The other Sunday, I watched the Beijing police beating a group of pensioners. Some retired professors were trying to protest about electricity transformers for the new Olympic Park being sited just outside their block of flats, but the authorities here cannot tolerate even geriatric dissent.
As the demonstration started, the police weighed in with sticks, hitting old men around the neck and shoulders. A woman screeched, "Stop beating him!" as they manhandled her friend. A policeman roughly shoved her into a hedge, shouting, "Shut up!" Several elderly people were briefly hospitalised; four were arrested.
The Chinese government is especially sensitive to pro tests relating to the Olympics. The 2008 Games will be China's showcase, its chance to shine on the world stage. But instead of looking after those whose lives will be disrupted by construction of the facilities, the police, in this case, chose to ignore and then tried to silence them.
With his thick grey hair, old-fashioned glasses and earnest gaze, Professor Wang Feng Gui looks like exactly what he is - a retired professor of veterinary medicine. "I have never, ever protested before," he said. "I'm almost 70 years old. I have always trusted the government unconditionally, but this incident hurt us very deeply."
It started two years ago, when the retired professors from the Chinese Science Academy heard that the city planned to erect an electricity transformer for the new Olympic Park within ten metres of their homes. A petition signed by 3,000 residents prompted officials to meet them, but although the Beijing Environmental Protection Bureau agreed that the site was too close, the project was not moved. On 19 April this year, the pensioners surrounded the area, but police pushed them back and work commenced.
A few days ago, I climbed the concrete steps to the dingy flat where Professor Wang and his friends were meeting. In 1994, Professor Hu Qingyu won the prestigious National Space Science award. Professor Gao Quan is still working on artificial intelligence and other projects likely to earn the government millions as China moves from a manufacturing to an innovation-based economy. But now they are deem ed subversives. As we talked, a crane swung alarmingly close to the window. Although some of their concerns about potential radiation may be misplaced, the short-term impact is obvious. Construction stops for only a few hours at night, the noise is unbearable, and their homes are subsiding.
"In mid-July, we noticed a big crack between two sections of that building," said Professor Wang, pointing. "Then we noticed the water coming out of the taps was murky. All four pumps had burst. Then we realised the gas pipes had burst, too. Ten families were evacuated from the building that night." The authorities fortified the building, but carried on digging the hole for the transformers. Contacted by phone, the Beijing Environmental Protection Bureau said it knew nothing about the pensioners' problem, which might be "a rumour".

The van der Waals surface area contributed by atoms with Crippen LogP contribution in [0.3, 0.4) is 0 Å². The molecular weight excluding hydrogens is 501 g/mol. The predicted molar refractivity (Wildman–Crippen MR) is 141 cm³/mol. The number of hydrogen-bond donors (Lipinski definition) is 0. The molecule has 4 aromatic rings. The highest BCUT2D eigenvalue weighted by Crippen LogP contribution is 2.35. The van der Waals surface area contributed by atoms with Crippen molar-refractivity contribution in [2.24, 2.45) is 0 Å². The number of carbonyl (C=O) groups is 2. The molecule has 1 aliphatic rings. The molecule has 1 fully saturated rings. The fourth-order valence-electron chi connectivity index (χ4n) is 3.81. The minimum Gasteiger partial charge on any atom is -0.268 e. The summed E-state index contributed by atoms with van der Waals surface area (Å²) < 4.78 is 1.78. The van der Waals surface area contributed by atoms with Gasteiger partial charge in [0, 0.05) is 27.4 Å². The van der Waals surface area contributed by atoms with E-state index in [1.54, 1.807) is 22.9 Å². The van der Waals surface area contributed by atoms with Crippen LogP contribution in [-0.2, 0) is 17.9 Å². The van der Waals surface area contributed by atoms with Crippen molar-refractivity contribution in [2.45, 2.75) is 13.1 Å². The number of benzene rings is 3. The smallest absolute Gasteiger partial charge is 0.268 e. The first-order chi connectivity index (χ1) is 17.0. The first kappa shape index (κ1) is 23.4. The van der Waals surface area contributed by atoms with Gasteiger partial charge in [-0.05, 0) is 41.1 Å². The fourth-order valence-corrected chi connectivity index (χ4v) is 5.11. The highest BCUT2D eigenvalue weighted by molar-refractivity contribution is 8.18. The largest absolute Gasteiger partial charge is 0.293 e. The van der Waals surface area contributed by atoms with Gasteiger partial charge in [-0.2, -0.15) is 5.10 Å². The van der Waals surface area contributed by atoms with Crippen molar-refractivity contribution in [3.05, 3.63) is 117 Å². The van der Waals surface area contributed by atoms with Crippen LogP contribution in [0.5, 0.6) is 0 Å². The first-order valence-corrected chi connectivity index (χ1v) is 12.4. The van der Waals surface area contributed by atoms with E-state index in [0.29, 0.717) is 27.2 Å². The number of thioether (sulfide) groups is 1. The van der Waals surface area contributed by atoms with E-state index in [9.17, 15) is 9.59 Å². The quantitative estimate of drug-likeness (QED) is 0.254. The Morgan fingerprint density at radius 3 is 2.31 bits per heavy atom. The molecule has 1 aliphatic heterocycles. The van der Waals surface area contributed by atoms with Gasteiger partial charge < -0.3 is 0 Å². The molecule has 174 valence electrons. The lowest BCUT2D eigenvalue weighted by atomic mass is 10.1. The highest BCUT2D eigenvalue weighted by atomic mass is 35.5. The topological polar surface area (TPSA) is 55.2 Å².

The pensioners say it is an honour to have the Olympics on their doorstep, but they object to the lack of consultation. "It is against the Beijing Olym pic themes - Green Olympics, People's Olympics, High-tech Olym pics," said Professor Wang. "It's against the basic Olympic principles."
This past week, the International Olympic Committee president, Jacques Rogge, toured the steel "Birds' Nest", the extraordinary feat of architecture and engineering that will be the 91,000-seater stadium. Olympic officials are impressed with the efficiency of the Chinese, who are ahead of schedule, but they know that is not enough. "The games are not judged solely by the technical proficiency of the project, but also through the perception that the world has of the games," Rogge said.
The former Australian athlete Kevan Gos per, chairman of the Beijing Co-ordination Commission, has promised to investigate the pensioners' complaints. "In the event that there is any risk, they should be compensated," he said.
After assaulting them, the police eventually let the pensioners hold their protest. Their slogans would not have been out of place at a Middle England rally against a new bypass. "We demand a public inquiry!" they chanted. But since then, they have felt nervous. Their work-unit leaders have told them they are courting trouble. If such vulnerable people suffer because of Olympic projects, the whole endeavour may be tainted.
Lindsey Hilsum is the China correspondent for Channel 4 News